Barrett believes orthopedic uses are at the forefront of breakthroughs in the field.
“There have been a lot of advances in orthopedic imaging by including more on- and off-angle imaging and non-weight-bearing imaging,” Barrett said, adding that elastography, fusion imaging and contrast-enhanced imaging are all growing in use or are being investigated for use in equine ultrasound.
Waldsmith believes one of the biggest breakthroughs in the field came with the introduction of sound speed corrected systems.
“They greatly speed up work flow, and the image quality is substantially better,” Waldsmith said.
He also is a fan of picture archiving and communications systems, or PACS, which provide economical storage of images from multiple modalities.
“The big thing is the movement of the measurements to PACS systems, where the information is better integrated with other imaging modalities,” Waldsmith said.
Ultrasound has been around for a long time, more than 30 years by Pease of MSU’s account, so the technology has improved a great deal.
But Pease feels the most exciting advancement is the use of ultrasound to acquire spinal fluid in the standing horse.
“Equine protozoal myeloencephalitis (EPM) is a chronic neurologic condition that is difficult to diagnose without spinal fluid,” Pease said. “In addition, new technologies like elastography are being researched to evaluate tendons to see if micro damage can be detected prior to a complete tear. Imaging horses is very necessary because they are super athletes that will run and exert themselves until damaging or hurting themselves.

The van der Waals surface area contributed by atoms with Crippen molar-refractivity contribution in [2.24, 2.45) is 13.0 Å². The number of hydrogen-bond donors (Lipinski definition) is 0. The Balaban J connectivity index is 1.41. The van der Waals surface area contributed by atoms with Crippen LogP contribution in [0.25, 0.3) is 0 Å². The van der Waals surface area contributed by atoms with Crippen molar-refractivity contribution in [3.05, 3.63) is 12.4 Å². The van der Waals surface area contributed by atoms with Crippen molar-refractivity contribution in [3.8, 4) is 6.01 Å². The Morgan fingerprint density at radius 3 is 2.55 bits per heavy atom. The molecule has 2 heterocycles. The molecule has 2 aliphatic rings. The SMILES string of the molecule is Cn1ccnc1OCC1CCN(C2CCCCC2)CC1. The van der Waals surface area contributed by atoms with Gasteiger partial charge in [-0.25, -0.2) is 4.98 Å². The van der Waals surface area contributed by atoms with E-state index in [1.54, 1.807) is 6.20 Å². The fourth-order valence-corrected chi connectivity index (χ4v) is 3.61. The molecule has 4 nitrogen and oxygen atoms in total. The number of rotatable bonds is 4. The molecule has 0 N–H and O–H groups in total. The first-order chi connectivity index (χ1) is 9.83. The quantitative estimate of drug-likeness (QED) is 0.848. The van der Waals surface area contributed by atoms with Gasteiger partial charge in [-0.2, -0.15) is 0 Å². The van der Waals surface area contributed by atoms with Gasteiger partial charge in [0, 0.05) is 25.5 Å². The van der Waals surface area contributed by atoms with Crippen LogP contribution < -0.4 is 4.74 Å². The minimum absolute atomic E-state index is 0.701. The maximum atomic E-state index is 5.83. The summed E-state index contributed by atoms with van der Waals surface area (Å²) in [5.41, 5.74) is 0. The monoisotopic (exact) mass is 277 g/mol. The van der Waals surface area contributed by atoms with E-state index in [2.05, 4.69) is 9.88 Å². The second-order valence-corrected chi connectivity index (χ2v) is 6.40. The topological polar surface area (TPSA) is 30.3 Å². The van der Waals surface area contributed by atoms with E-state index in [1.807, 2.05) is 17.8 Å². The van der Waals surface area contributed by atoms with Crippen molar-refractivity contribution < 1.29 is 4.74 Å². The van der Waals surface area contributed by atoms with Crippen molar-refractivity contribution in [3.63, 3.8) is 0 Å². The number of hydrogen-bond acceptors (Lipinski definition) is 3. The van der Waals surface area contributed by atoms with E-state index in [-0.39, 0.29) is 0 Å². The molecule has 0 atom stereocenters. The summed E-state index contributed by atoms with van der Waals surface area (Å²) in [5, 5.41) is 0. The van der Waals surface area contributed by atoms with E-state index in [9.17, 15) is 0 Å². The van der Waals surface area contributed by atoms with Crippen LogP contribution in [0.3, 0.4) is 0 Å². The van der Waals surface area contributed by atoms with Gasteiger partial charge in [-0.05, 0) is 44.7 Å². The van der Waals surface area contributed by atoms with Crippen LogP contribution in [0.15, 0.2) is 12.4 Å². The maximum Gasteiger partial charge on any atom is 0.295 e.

“Veterinary medicine is changing from a specialty that treats disease to focusing more on preventive medicine and protecting the patients.”
Where’s the field headed?
“Equine ultrasound is a non-invasive, very accessible way to assess tendon and joint lesions, reproductive status and gastrointestinal disorders,” Pease said. “Although extensive training is required, the usefulness of this technique is remarkable and with the help of training from board certified radiologists, this technique can be mastered and aid in rapid diagnosis of a variety of diseases.”
The only limits Pease sees is lack of training.
“Technology is always improving and ultrasound is very good at measurements, much better from year to year,” Pease said.
“The main limitation is the person performing the ultrasound examination. Ultrasound is like using a laser pointer to look around a dark room. You can create artifacts that look like lesions and miss lesions if you are not thorough enough. Training is very important, as well as maintaining training because the machine is only as good as the person using it.”